Today our hearts are heavy with sadness and grief for the 8 people who were brutally murdered in a horrendous hate crime at 3 Atlanta-area massage parlors, 6 of whom were Asian-American women. While this is a national tragedy that impacts us all, we know this is particularly painful for our Asian family, friends and colleagues who carry with them historical trauma as they navigate the emotional distress of this most recent event.
As a community we must work in solidarity to end the violence, bigotry and oppression that is far too common and pervasive in our world. For now, let us offer kindness and support to one another as we process the array of emotions this generates. For our students, please let us know if you are struggling and need additional support. Danielle Bristow, Da’Shaun Scott and I are here for you.
I wanted to share the message below from a Professor in Minnesota, brought to our attention by Sheretta Butler Barnes, who serves on the SRCD Equity and Justice Committee and SRA Anti-Racist Task Force. We especially wanted to highlight this livestream:
US Congressional Hearing on discrimination and violence against Asian Americans
Thursday, March 18 at 9:00AM CT
video link to view live
I write this email without knowing really where to begin beyond sharing sadness, anger, fear, and a conviction to not step back, not sit down, not defend, and not stay quiet. As we slowly recover from the pandemic, the racism and xenophobia in this country continues to persist, exacerbated by the ongoing trial of former Minneapolis police officer Derek Chauvin for the murder of George Floyd, an unarmed African American man, and then yesterday the mass shooting in Atlanta of 8 people (6 of whom were Asian American women) by another White man.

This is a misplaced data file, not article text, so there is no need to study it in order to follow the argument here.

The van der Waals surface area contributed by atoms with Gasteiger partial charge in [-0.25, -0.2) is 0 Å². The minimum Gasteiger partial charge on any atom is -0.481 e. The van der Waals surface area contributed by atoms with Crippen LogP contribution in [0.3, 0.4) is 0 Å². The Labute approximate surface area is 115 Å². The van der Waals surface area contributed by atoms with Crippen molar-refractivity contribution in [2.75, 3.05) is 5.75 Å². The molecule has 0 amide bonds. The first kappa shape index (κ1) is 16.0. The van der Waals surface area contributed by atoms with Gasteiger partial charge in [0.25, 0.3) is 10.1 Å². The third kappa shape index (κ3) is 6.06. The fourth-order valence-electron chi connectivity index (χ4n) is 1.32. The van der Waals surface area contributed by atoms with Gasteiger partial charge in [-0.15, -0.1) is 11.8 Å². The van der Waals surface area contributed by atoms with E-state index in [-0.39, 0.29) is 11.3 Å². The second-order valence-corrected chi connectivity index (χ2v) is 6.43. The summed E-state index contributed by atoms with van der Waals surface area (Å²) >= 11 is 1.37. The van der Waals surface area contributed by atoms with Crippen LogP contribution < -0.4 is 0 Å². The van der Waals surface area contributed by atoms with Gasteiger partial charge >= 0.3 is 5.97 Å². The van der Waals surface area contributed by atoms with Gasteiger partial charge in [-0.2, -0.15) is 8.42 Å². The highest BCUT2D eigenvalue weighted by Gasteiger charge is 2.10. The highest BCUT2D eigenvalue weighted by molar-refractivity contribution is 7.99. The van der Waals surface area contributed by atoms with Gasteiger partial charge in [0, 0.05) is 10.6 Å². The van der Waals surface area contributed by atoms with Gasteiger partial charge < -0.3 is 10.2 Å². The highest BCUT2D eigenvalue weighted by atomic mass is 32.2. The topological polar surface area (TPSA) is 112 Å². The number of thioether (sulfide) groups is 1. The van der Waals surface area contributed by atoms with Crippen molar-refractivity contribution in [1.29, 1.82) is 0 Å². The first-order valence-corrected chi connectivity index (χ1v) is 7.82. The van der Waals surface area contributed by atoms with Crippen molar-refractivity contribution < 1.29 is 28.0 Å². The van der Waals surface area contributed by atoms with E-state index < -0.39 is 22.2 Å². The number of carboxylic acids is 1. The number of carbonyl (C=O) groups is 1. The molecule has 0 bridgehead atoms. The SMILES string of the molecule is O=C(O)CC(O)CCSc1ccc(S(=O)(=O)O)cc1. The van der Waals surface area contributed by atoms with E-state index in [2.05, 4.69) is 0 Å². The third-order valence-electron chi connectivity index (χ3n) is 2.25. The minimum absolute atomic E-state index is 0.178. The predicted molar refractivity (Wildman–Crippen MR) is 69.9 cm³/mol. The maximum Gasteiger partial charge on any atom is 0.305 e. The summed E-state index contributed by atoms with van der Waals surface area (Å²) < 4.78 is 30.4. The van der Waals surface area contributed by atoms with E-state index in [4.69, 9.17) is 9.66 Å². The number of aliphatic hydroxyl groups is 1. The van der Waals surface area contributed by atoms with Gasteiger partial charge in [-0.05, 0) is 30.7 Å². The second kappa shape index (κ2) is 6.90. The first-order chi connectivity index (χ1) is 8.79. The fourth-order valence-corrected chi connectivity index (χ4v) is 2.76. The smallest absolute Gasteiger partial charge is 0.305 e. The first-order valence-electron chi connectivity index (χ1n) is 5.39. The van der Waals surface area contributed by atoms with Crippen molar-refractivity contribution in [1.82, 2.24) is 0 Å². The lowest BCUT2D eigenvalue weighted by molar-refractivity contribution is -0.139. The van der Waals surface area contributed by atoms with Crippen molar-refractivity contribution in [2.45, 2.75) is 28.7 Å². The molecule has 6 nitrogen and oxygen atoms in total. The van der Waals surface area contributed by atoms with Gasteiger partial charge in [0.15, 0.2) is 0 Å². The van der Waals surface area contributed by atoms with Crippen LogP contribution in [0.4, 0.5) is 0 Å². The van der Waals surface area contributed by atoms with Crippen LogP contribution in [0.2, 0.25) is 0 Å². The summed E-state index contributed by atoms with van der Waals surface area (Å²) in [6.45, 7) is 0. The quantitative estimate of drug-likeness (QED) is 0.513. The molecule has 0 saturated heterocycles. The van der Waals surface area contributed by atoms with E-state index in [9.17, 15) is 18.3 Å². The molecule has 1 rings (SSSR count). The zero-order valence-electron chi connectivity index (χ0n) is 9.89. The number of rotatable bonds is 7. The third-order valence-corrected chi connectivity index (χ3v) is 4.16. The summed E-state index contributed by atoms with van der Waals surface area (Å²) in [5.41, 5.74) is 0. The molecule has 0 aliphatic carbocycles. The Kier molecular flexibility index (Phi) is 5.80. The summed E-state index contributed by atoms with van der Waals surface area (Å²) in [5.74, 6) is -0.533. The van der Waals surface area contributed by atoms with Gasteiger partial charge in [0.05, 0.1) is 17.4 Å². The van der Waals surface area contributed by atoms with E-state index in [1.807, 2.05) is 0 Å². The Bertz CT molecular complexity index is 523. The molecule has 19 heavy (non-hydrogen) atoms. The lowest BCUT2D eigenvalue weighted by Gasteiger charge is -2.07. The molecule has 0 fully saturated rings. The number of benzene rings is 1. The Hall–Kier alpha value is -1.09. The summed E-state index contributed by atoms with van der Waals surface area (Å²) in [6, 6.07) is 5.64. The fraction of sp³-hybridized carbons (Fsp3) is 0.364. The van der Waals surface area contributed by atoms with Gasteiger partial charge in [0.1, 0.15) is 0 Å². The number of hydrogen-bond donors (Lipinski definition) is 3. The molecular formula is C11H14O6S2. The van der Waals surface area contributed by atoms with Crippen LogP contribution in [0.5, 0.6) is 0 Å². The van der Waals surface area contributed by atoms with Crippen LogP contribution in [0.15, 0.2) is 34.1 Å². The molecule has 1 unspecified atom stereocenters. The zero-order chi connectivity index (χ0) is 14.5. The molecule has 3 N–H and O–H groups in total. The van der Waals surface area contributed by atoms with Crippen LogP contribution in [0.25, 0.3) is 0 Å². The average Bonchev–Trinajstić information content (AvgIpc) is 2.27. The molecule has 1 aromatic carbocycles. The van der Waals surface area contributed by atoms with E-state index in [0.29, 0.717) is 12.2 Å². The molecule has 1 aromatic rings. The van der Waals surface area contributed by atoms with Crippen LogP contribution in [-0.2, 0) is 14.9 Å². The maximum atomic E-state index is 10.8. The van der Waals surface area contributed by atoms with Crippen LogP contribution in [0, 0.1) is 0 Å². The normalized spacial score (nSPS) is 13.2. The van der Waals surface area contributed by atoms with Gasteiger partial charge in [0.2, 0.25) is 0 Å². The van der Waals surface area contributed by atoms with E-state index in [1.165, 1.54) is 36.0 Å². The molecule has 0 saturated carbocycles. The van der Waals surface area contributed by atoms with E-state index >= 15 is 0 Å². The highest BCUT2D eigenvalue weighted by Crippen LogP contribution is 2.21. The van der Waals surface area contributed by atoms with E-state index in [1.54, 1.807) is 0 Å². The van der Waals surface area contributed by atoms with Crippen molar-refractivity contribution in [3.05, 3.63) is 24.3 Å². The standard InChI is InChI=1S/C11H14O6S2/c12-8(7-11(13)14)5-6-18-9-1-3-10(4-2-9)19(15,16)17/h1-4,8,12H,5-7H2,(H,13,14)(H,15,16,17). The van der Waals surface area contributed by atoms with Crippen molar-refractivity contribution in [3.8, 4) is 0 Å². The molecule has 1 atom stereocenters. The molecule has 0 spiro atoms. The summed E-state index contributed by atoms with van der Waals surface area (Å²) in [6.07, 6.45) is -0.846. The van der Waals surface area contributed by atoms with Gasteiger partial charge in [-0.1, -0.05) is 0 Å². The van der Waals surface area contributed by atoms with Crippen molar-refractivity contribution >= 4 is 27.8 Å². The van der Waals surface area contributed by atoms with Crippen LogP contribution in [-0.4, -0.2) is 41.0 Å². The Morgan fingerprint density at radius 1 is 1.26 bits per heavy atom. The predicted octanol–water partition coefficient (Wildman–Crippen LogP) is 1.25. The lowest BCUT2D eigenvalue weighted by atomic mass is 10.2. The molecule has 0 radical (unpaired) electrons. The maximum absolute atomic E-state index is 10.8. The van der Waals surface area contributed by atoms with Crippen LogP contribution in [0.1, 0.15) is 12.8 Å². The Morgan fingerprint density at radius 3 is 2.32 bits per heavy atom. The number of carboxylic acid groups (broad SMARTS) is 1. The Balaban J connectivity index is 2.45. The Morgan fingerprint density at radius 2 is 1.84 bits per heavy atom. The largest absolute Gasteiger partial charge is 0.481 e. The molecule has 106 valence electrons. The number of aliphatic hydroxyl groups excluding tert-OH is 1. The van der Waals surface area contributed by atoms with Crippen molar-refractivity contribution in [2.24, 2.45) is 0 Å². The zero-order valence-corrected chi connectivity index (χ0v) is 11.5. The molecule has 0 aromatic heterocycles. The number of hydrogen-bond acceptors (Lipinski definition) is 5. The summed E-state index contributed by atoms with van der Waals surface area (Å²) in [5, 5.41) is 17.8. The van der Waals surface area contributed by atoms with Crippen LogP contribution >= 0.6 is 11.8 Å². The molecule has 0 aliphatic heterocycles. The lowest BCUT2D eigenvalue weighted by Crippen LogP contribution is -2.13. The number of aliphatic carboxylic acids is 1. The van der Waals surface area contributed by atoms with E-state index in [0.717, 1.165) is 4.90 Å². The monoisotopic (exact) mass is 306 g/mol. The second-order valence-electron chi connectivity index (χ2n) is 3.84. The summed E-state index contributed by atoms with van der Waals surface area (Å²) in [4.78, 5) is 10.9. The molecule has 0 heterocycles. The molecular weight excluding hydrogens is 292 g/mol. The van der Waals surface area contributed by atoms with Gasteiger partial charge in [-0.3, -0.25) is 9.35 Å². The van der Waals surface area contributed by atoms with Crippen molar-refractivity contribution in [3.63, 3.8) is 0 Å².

I call on all of you as members of the SRCD Asian Caucus and/or as colleagues within SRCD to take an affirmative and openly public stand against anti-Asian hate and violence not in isolation but in solidarity with the ongoing hate and violence against the Black, Indigenous, Latinx, immigrant, and sexual/gender minority communities.
There is so much more work to be done with educating ourselves, our colleagues, and our students, as well as children, youth, and families in the community, on systemic and structural racism, intentionally working to dismantle these systems and structures, and building solidarity across racial lines. Tomorrow, there is a US Congressional Hearing on discrimination and violence against Asian Americans. I urge everyone to watch it on Thursday, March 18th, at 10 am EST. Here is a video link to view live. People can also read and distribute the Stop AAPI Hate National Report which was released on 3/16/21. At a minimum, we must educate ourselves and support ongoing national and local efforts to end racism and racist violence.
As advocates for children and youth, we must acknowledge, prepare, and address student fears of returning to school and whether schools are prepared for anti-Asian rhetoric and racism. It is imperative for schools and universities to make statements letting students and families know that this issue is seen, recognized, and that future steps will be taken—even it is unclear at this point what those preventative measures are.
We also must encourage family, friends, students, and community members to report anti-Asian hate so we can document these racist incidents and make visible what is far too often made invisible. Widely distribute the Stop AAPI Hate online reporting tool.
Finally, I ask that we allow ourselves space and time to reach out to others who may be needing more comfort and support, check in with students (grad and undergrad) who may not have the right words to process all that is happening today, and talk with family and friends so we can begin to truly address issues of justice.
For my class today, I am going to set aside the lesson plan and address the ongoing racism in this country.
Richard M Lee, PhD
Chair, SRCD Asian Caucus
Richard M Lee, PhD
Distinguished McKnight University Professor | Distinguished University Teaching Professor
Department of Psychology | University of Minnesota
Tonya E. Edmond, Ph.D. (pronouns: she/her/hers)
Associate Dean for Social Work
Provost Faculty Fellow
Brown School at Washington University in St. Louis